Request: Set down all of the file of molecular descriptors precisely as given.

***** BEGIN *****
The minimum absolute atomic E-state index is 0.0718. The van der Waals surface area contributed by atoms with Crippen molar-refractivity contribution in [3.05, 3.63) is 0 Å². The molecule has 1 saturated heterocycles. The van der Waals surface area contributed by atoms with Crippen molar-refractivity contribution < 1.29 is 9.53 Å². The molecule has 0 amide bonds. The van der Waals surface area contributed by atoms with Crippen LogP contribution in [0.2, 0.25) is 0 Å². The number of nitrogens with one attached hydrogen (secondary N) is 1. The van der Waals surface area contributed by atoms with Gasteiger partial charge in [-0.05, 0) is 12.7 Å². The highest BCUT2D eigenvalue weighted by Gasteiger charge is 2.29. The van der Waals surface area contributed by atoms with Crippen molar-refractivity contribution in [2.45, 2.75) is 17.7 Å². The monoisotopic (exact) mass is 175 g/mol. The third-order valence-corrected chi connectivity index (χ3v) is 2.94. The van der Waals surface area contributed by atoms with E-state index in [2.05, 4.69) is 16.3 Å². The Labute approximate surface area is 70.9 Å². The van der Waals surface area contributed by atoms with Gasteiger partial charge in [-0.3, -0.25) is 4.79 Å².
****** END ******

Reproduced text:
The minimum absolute atomic E-state index is 0.0718. The van der Waals surface area contributed by atoms with Crippen molar-refractivity contribution in [3.05, 3.63) is 0 Å². The molecule has 1 saturated heterocycles. The van der Waals surface area contributed by atoms with Crippen molar-refractivity contribution < 1.29 is 9.53 Å². The molecule has 0 amide bonds. The van der Waals surface area contributed by atoms with Crippen LogP contribution in [0.2, 0.25) is 0 Å². The number of nitrogens with one attached hydrogen (secondary N) is 1. The van der Waals surface area contributed by atoms with Gasteiger partial charge in [-0.05, 0) is 12.7 Å². The highest BCUT2D eigenvalue weighted by Gasteiger charge is 2.29. The van der Waals surface area contributed by atoms with Crippen molar-refractivity contribution in [2.45, 2.75) is 17.7 Å². The monoisotopic (exact) mass is 175 g/mol. The third-order valence-corrected chi connectivity index (χ3v) is 2.94. The van der Waals surface area contributed by atoms with E-state index in [2.05, 4.69) is 16.3 Å². The Labute approximate surface area is 70.9 Å². The van der Waals surface area contributed by atoms with Gasteiger partial charge in [-0.3, -0.25) is 4.79 Å².